Despite frequent attempts to explain the emergence of a coherent type of polyphonic song in the early 14th century, our understanding is dominated by views drawn from lyric poetry, romance, criticism of musical and literary register, traditions of performance, and other abstract conceptualizations of this remarkable moment in the history of music. But there exists an extensive body of musical evidence that points to an energetic and sophisticated experimentation with musical and poetic elements that anticipated the style of polyphonic song cultivated by Machaut and his contemporaries. One such experimental repertory consists of the 22 motets based on vernacular tenors copied into the seventh and eighth fascicles of the Montpellier Codex (F-MOf H 196) and in the Turin motet book (I-Tr vari 42) ca.1300.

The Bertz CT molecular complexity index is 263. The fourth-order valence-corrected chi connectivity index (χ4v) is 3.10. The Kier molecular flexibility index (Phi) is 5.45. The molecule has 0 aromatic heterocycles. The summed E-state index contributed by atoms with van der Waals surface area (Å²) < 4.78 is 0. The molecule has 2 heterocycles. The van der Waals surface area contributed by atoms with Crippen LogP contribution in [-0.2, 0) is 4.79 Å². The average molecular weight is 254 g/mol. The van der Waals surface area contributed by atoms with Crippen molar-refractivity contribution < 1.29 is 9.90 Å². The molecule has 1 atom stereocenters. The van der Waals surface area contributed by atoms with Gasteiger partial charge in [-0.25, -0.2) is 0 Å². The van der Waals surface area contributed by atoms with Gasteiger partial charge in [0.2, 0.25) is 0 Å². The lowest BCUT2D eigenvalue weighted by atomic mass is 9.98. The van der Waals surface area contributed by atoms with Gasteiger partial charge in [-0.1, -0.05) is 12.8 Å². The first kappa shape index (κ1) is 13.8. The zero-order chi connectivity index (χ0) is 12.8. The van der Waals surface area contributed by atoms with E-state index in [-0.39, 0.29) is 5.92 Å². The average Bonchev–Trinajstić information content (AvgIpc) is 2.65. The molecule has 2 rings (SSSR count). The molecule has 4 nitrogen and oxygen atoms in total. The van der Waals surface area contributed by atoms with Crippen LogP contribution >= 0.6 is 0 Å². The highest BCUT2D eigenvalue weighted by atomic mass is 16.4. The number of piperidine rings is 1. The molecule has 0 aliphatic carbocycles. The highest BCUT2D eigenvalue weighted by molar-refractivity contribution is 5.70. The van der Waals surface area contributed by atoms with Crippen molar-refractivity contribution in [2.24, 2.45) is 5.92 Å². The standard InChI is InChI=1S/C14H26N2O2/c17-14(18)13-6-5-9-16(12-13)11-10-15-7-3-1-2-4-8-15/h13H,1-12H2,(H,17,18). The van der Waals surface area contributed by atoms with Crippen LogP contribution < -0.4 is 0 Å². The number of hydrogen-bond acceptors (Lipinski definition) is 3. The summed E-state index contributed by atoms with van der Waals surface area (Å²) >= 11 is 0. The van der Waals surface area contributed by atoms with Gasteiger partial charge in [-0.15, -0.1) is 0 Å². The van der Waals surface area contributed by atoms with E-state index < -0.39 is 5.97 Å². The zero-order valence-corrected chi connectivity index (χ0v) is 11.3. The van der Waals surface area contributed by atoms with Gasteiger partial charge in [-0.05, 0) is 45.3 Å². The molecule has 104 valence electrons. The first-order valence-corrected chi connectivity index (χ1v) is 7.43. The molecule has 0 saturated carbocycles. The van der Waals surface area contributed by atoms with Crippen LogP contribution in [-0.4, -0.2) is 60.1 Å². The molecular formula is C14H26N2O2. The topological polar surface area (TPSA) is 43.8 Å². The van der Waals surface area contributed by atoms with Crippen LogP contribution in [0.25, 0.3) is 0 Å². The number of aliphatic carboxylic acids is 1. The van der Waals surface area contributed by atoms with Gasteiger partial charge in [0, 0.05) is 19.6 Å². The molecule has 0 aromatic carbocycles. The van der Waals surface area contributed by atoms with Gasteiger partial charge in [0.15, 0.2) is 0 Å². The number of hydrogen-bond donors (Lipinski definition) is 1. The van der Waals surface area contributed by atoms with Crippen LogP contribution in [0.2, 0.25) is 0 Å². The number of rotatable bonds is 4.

The vernacular tenors that underpin these motets exhibit the types of repeating structures familiar from secular monody around 1300: six- and eight-line rondeaux and various other types of structure as described by Ludwig, Gennrich, and Walker. What has been less systematically explored is the degree to which the upper voices of the motets reflect the repetitions that characterize their tenors. The composers of these motets were attempting——within the stylistic restraints that the genre imposed on them——to create polyphonic works whose entire texture followed the structure of the tenor: in other words, to construct a musical entity that had much in common with the polyphonic song of the next generation, but that still retained the overlapping phrase patterns and poetic line length of the motet as had been traditional for nearly a century.
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